CA Climate Strategy: Learn to Adapt

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The California National Resources Agency released its Climate Adaptation Strategy on August 3, urging the state to prepare for the looming effects of global climate change. This comes on the heels of a (nearly) national movement in which two thirds of states enacted Climate Action Plans suggesting individual ways that states could mitigate the regional impacts of climate change.

California’s strategy is one of only seven adaptation-specific plans currently in the works.  But it highlights the transition from a widespread campaign to stop climate change to an effort to brace for the impacts that are nearly guaranteed within the next few decades. “It used to be that you’d get slapped in the face for talking about adaptation,” says Tony Brunello, the deputy secretary of climate change and energy for the CNRA. “It was seen as doing nothing and taking away from mitigation efforts.”

But that view changed once climate change became a hot button national issue, embraced as reality by scientists and most American politicians. Brunello notes that the adaptation strategy has not been bogged down by the usual reluctance toward adaptation becuase California has a reputation as a leader on climate change legislation. But, he says, “we are only playing with half a deck. People have to start paying attention the the effects that are already going to impact California.”

According to the Strategy, average temperature in California is expected to rise up to five degrees by 2050 (and twice that by 2100) while precipitation drops up to 35 percent. The report also predicts sea level to rise up to 18 inches by 2050 and 55 inches by 2100, which would submerge a significant portion of the state’s 800-mile coastline and cost an estimated $100 billion in damages. Proponents of adaptation argue that simply trying to slow climate change cannot avert the changes we are already beginning to see; we must prepare for these changes by fortifying the coastlines to minimize the damage of rising seas.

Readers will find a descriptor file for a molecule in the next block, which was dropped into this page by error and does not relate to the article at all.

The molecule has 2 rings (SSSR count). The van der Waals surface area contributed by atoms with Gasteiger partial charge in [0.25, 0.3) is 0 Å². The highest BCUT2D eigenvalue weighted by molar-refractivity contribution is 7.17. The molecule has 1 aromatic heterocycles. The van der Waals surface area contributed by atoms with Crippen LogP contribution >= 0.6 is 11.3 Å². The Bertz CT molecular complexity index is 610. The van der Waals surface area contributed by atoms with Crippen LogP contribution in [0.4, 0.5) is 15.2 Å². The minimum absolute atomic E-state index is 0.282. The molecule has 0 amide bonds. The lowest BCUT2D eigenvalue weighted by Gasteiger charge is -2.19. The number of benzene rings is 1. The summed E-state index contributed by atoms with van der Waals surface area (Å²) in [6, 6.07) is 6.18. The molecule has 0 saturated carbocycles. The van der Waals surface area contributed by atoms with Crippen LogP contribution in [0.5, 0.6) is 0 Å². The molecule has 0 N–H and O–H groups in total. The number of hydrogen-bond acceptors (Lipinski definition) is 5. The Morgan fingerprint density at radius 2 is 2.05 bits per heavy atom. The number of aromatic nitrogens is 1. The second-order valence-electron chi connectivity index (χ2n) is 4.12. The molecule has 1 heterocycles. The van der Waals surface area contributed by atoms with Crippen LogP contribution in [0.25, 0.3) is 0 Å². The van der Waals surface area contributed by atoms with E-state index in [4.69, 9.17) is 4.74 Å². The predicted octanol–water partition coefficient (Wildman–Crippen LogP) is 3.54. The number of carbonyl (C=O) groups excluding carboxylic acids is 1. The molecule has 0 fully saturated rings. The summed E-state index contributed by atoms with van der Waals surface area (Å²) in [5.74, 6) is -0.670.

By bracing for the impacts of climate change, are we too quick to accept that we will be swallowed up by the ocean? Maybe, says Georgetown Law Climate Resource Center executive director Vicki Arroyo. “But even if you don’t believe in climate change, you better be ready for more water because that’s what will happen,” she says. Arroyo stresses that adaptation is rarely accepted as the sole solution to rising sea levels. “I don’t know of anyone who proposes that adaptation instead of mitigation [because] it’s really costly, not an exact science, and you know that it won’t really solve things in the end.”

Jim Metropulos, a senior advocate for Sierra Club California also proposes coordination between adaptation and mitigation. “We should do as much as we can where we know that we can reduce GHG [greenhouse gasses].” But, he continues, “we have to see the reality that climate change might be happening faster than we can mitigate for.”

For this reason, California’s strategy is careful to say that adaptation “must be a co-equal and integrated approach to avoiding climate extremes through reduction of GHG emissions (mitigation).” To achieve maximum success, adaptation and mitigation “policies must complement each other, and efforts within and across sectors must be coordinated.” Neglecting to coordinate, the report continues, could lead to unintended consequences that are favorable to adaptation but unfavorable to mitigation, or vice versa.

To many in the scientific community, this issue is a no-brainer. The earth is broken and we are not doing enough to fix it. So our best chance of survival might be to accept it and prepare to live in a world ravaged by climate change.


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